The student media organization of California State University Northridge

Daily Sundial

The student media organization of California State University Northridge

Daily Sundial

The student media organization of California State University Northridge

Daily Sundial

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Stomping to the rhythm

STOMP beats out a rhythm using broom handles and trashcan lids. Photo courtesy of BroadwayLA media.

Star rating: 5 out of 5

With the rhythms and sounds out of everyday objects, STOMP will leave you amazed, energized, and stomping for more.

Although there is no official storyline, STOMP is a unique performance done by eight individuals that share their passion for music and rhythm.

The diverse cast includes six men and two women that appear to be friends hanging out at a junkyard.

They start off their 90 minute show by sweeping, then they create a rhythm with each of their brooms and what appears to be sand on the floor. Soon, after they realize their steady on-going beat, they turn over their brooms and continue their rhythm with their broomsticks. Here the beat shifts from soft and mellow to fast and intense. The fierce beat of the broomsticks hitting the stage makes it seem as if they were playing drums.

The following performance has the cast casually holding small boxes of matches and lighters. One of the male performers begins filing his fingernails with a box of matches. Others open and close their lighters. This makes a scratchy and snapping sound that they all follow. Before they know it, they all begin to create a harmonious rythm.

The end of this performance leaves the auditorium dark and the audience asking for more.

More than a dozen other performances follow each with a different set of “instruments” that include steel chairs, kitchen sinks, trash cans, wheels, pipes, poles, newspapers and banana peels.

One of these performances has some of the cast up on the second floor of thejunkyard setting. After another brief auditorium darkness, four of the performers appear hanging from a steel wall and facing pots and pans, plastic bins, and other steel objects hanging on the wall. They all create a musical act by hitting everything they have in front of them with what seems like drumsticks and by doing physical tricks such as bouncing from the wall and back.

This, like most of the show’s performances, looks almost unrehearsed. It seems like the cast just has a really good ear for rhythm and follow along to each other’s beats.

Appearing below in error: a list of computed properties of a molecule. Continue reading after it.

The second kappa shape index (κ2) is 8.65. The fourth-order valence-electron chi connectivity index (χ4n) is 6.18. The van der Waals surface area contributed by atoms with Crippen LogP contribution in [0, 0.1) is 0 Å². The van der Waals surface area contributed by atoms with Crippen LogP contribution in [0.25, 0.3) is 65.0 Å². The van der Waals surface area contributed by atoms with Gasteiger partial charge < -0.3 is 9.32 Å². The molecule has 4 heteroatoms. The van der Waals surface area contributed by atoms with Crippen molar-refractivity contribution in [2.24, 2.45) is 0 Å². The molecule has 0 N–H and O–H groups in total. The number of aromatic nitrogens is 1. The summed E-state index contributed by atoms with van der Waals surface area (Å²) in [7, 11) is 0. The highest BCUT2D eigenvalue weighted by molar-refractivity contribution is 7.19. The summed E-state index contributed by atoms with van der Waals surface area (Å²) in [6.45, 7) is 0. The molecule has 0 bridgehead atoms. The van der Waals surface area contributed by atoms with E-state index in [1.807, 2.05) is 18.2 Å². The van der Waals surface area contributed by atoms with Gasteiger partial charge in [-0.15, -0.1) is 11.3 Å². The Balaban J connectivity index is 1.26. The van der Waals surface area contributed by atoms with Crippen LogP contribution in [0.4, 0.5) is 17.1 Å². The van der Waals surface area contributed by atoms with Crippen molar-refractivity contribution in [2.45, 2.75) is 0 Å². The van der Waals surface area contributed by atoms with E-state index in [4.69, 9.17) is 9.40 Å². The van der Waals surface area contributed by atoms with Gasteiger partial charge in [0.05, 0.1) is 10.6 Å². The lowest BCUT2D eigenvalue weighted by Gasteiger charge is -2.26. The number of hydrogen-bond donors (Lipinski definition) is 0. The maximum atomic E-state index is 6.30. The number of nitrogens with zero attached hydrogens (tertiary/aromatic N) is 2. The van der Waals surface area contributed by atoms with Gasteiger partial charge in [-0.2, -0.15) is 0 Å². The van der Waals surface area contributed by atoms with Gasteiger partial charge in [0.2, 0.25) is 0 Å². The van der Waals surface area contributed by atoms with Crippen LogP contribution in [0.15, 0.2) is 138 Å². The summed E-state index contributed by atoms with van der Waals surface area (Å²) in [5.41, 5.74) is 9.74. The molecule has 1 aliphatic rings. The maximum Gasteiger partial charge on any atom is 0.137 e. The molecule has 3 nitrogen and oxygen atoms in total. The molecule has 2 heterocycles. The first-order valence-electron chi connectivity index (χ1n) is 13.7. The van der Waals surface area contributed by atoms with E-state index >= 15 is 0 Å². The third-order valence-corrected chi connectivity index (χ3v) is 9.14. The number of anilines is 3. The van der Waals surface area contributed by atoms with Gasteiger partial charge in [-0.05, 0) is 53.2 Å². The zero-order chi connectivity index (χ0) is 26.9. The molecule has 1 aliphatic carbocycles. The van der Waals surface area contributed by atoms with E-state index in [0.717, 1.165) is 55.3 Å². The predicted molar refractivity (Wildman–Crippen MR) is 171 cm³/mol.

The performance also has humor. Because there is no spoken dialogue in the entire show, the comedy is visual.
One of the acts that received the most laughs involved pages from a newspaper. In this scene, a performer creates a grass skirt out of the newspaper and begins to dance with it on. He then grabs a cup that he has next him, puts it in his mouth while making wings out of the newspaper, he pretends to be a bird.

The show is also highly interactive. In several of the acts, the performers invite the audience to clap, snap, and stomp along with them.

It is a simple and humble show. No fancy sets and equipment. No crazy costume changes — just the usage of everyday objects.

The show does not fail to deliver and give the audience the worth of their money and time.

STOMP performer, Donisha Brown, who has been on and off with the show for 11 years said STOMP began 18 years ago when creators Luke Cresswell and Steve McNicholas were street performers in England. They got the idea for STOMP when they wanted to find other ways to play percussions.

Ever since, STOMP has appeared internationally. Brown said it currently has productions in New York City, London, Los Angeles, and in other European cities.

She also said the cast trains for four to eight weeks and there is 12 people in each production although only eight appear on stage in one show.

Brown, who appears on stage five to six times a week, said the wonderful thing about their show is interacting with the audience.

“What I enjoy most of our show is that the audience is part of the show” she said.

She also said that the lack of dialogue helps them communicate with the audience.

“Our dialogue is music,” Brown said. “You can often communicate better with music which allows us to travel around the world”.

I recommend this show to anyone. Men will enjoy this show not only because there is no sappy love story to follow because of the martial arts type of tricks and stunts. Women will feel empowered by the two female performers that execute at the same level and as much as the men do. Children will enjoy the visual comedy and will be entertained by the performers’ ability to create music and rhythm out of anything.

If you like to dance, you will enjoy this show as it will make you want to get up from your seat and make you want to stomp your feet.

STOMP will be performing through Feb.7 at the Pantages Theater in Hollywood located on 6233 Hollywood Blvd., Los Angeles, 90028.

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